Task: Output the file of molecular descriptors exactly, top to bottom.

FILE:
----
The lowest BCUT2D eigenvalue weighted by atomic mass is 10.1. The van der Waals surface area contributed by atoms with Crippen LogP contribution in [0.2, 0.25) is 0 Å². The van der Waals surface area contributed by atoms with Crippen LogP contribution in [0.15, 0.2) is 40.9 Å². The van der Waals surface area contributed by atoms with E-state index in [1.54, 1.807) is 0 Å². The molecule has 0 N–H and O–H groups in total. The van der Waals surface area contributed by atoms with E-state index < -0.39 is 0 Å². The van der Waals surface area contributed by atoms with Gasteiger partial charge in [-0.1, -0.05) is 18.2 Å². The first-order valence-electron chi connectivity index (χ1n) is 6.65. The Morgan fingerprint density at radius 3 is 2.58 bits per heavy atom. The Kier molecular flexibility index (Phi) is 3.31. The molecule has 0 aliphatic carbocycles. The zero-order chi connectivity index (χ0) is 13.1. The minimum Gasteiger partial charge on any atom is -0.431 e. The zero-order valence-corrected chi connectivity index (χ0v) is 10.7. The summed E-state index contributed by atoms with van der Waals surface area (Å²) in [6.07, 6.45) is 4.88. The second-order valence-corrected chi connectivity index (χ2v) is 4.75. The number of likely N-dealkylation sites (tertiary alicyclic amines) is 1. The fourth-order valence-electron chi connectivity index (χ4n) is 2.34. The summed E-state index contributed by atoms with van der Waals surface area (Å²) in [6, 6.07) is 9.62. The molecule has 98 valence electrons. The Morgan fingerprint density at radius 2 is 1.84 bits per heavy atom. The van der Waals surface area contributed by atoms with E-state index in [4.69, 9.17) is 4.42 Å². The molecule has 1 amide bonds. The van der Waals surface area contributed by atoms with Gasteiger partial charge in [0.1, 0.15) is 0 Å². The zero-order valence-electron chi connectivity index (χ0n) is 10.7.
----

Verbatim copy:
The lowest BCUT2D eigenvalue weighted by atomic mass is 10.1. The van der Waals surface area contributed by atoms with Crippen LogP contribution in [0.2, 0.25) is 0 Å². The van der Waals surface area contributed by atoms with Crippen LogP contribution in [0.15, 0.2) is 40.9 Å². The van der Waals surface area contributed by atoms with E-state index in [1.54, 1.807) is 0 Å². The molecule has 0 N–H and O–H groups in total. The van der Waals surface area contributed by atoms with E-state index < -0.39 is 0 Å². The van der Waals surface area contributed by atoms with Gasteiger partial charge in [-0.1, -0.05) is 18.2 Å². The first-order valence-electron chi connectivity index (χ1n) is 6.65. The Morgan fingerprint density at radius 3 is 2.58 bits per heavy atom. The Kier molecular flexibility index (Phi) is 3.31. The molecule has 0 aliphatic carbocycles. The zero-order chi connectivity index (χ0) is 13.1. The minimum Gasteiger partial charge on any atom is -0.431 e. The zero-order valence-corrected chi connectivity index (χ0v) is 10.7. The summed E-state index contributed by atoms with van der Waals surface area (Å²) in [6.07, 6.45) is 4.88. The second-order valence-corrected chi connectivity index (χ2v) is 4.75. The number of likely N-dealkylation sites (tertiary alicyclic amines) is 1. The fourth-order valence-electron chi connectivity index (χ4n) is 2.34. The summed E-state index contributed by atoms with van der Waals surface area (Å²) in [6, 6.07) is 9.62. The molecule has 98 valence electrons. The Morgan fingerprint density at radius 2 is 1.84 bits per heavy atom. The van der Waals surface area contributed by atoms with E-state index in [4.69, 9.17) is 4.42 Å². The molecule has 1 amide bonds. The van der Waals surface area contributed by atoms with Gasteiger partial charge in [0.1, 0.15) is 0 Å². The zero-order valence-electron chi connectivity index (χ0n) is 10.7.